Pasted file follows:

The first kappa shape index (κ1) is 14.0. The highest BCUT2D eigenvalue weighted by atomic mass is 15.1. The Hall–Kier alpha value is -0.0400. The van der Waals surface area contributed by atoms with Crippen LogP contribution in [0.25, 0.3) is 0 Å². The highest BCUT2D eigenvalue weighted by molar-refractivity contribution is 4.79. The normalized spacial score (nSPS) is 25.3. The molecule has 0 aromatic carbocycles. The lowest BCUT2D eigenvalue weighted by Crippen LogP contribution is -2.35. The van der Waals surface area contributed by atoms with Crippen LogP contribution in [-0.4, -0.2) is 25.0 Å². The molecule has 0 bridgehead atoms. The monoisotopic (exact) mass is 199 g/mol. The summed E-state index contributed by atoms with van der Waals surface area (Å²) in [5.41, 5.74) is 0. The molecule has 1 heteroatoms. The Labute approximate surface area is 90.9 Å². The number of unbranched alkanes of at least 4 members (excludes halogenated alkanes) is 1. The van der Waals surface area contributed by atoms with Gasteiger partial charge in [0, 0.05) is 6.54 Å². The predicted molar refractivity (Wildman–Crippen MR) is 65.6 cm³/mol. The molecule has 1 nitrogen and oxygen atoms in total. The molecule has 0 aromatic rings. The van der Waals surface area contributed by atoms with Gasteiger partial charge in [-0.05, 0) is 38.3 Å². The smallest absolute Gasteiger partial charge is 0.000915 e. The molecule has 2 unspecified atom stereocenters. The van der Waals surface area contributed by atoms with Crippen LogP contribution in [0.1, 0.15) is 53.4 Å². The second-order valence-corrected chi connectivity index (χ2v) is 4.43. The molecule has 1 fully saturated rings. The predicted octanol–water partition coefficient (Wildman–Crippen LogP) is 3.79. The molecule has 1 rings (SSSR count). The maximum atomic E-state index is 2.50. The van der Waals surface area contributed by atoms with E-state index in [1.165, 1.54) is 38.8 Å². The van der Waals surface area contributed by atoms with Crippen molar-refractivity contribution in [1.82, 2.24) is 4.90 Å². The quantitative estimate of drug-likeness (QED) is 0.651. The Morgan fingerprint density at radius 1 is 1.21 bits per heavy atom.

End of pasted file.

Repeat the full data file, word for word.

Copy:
The first kappa shape index (κ1) is 14.0. The highest BCUT2D eigenvalue weighted by atomic mass is 15.1. The Hall–Kier alpha value is -0.0400. The van der Waals surface area contributed by atoms with Crippen LogP contribution in [0.25, 0.3) is 0 Å². The highest BCUT2D eigenvalue weighted by molar-refractivity contribution is 4.79. The normalized spacial score (nSPS) is 25.3. The molecule has 0 aromatic carbocycles. The lowest BCUT2D eigenvalue weighted by Crippen LogP contribution is -2.35. The van der Waals surface area contributed by atoms with Crippen LogP contribution in [-0.4, -0.2) is 25.0 Å². The molecule has 0 bridgehead atoms. The monoisotopic (exact) mass is 199 g/mol. The summed E-state index contributed by atoms with van der Waals surface area (Å²) in [5.41, 5.74) is 0. The molecule has 1 heteroatoms. The Labute approximate surface area is 90.9 Å². The number of unbranched alkanes of at least 4 members (excludes halogenated alkanes) is 1. The van der Waals surface area contributed by atoms with Gasteiger partial charge in [0, 0.05) is 6.54 Å². The predicted molar refractivity (Wildman–Crippen MR) is 65.6 cm³/mol. The molecule has 1 nitrogen and oxygen atoms in total. The molecule has 0 aromatic rings. The van der Waals surface area contributed by atoms with Gasteiger partial charge in [-0.05, 0) is 38.3 Å². The smallest absolute Gasteiger partial charge is 0.000915 e. The molecule has 2 unspecified atom stereocenters. The van der Waals surface area contributed by atoms with Crippen LogP contribution in [0.1, 0.15) is 53.4 Å². The second-order valence-corrected chi connectivity index (χ2v) is 4.43. The molecule has 1 fully saturated rings. The predicted octanol–water partition coefficient (Wildman–Crippen LogP) is 3.79. The molecule has 1 rings (SSSR count). The maximum atomic E-state index is 2.50. The van der Waals surface area contributed by atoms with E-state index in [1.165, 1.54) is 38.8 Å². The van der Waals surface area contributed by atoms with Crippen molar-refractivity contribution in [1.82, 2.24) is 4.90 Å². The quantitative estimate of drug-likeness (QED) is 0.651. The Morgan fingerprint density at radius 1 is 1.21 bits per heavy atom.